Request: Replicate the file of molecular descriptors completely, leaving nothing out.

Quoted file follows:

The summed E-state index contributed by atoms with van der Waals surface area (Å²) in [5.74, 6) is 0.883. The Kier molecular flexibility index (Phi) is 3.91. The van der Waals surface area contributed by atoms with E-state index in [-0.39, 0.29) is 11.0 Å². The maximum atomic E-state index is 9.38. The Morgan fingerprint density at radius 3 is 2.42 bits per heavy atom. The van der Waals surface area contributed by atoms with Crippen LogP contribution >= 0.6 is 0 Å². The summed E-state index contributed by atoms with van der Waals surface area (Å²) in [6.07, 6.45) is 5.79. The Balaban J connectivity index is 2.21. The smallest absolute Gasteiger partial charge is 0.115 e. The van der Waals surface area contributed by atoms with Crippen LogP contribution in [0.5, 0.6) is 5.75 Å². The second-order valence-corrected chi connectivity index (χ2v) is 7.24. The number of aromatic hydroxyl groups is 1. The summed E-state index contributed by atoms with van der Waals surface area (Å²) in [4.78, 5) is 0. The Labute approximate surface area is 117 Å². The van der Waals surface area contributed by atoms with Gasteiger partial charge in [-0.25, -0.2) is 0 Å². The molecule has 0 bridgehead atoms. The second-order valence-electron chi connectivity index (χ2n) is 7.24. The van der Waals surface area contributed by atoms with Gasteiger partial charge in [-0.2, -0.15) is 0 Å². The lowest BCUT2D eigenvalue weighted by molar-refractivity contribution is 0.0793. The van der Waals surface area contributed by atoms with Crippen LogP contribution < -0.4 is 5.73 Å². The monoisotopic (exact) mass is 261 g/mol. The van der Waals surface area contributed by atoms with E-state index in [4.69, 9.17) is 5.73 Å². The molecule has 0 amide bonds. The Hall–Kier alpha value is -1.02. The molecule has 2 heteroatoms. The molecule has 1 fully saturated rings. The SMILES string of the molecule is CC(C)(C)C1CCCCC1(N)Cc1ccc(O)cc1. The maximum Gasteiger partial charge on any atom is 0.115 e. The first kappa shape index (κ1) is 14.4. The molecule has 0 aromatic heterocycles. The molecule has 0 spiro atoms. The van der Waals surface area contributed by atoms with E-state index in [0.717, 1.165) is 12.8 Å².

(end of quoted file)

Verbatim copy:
The summed E-state index contributed by atoms with van der Waals surface area (Å²) in [5.74, 6) is 0.883. The Kier molecular flexibility index (Phi) is 3.91. The van der Waals surface area contributed by atoms with E-state index in [-0.39, 0.29) is 11.0 Å². The maximum atomic E-state index is 9.38. The Morgan fingerprint density at radius 3 is 2.42 bits per heavy atom. The van der Waals surface area contributed by atoms with Crippen LogP contribution >= 0.6 is 0 Å². The summed E-state index contributed by atoms with van der Waals surface area (Å²) in [6.07, 6.45) is 5.79. The Balaban J connectivity index is 2.21. The smallest absolute Gasteiger partial charge is 0.115 e. The van der Waals surface area contributed by atoms with Crippen LogP contribution in [0.5, 0.6) is 5.75 Å². The second-order valence-corrected chi connectivity index (χ2v) is 7.24. The number of aromatic hydroxyl groups is 1. The summed E-state index contributed by atoms with van der Waals surface area (Å²) in [4.78, 5) is 0. The Labute approximate surface area is 117 Å². The van der Waals surface area contributed by atoms with Gasteiger partial charge in [-0.25, -0.2) is 0 Å². The molecule has 0 bridgehead atoms. The second-order valence-electron chi connectivity index (χ2n) is 7.24. The van der Waals surface area contributed by atoms with Gasteiger partial charge in [-0.2, -0.15) is 0 Å². The lowest BCUT2D eigenvalue weighted by molar-refractivity contribution is 0.0793. The van der Waals surface area contributed by atoms with Crippen LogP contribution < -0.4 is 5.73 Å². The monoisotopic (exact) mass is 261 g/mol. The van der Waals surface area contributed by atoms with E-state index in [4.69, 9.17) is 5.73 Å². The molecule has 0 amide bonds. The Hall–Kier alpha value is -1.02. The molecule has 2 heteroatoms. The molecule has 1 fully saturated rings. The SMILES string of the molecule is CC(C)(C)C1CCCCC1(N)Cc1ccc(O)cc1. The maximum Gasteiger partial charge on any atom is 0.115 e. The first kappa shape index (κ1) is 14.4. The molecule has 0 aromatic heterocycles. The molecule has 0 spiro atoms. The van der Waals surface area contributed by atoms with E-state index in [0.717, 1.165) is 12.8 Å².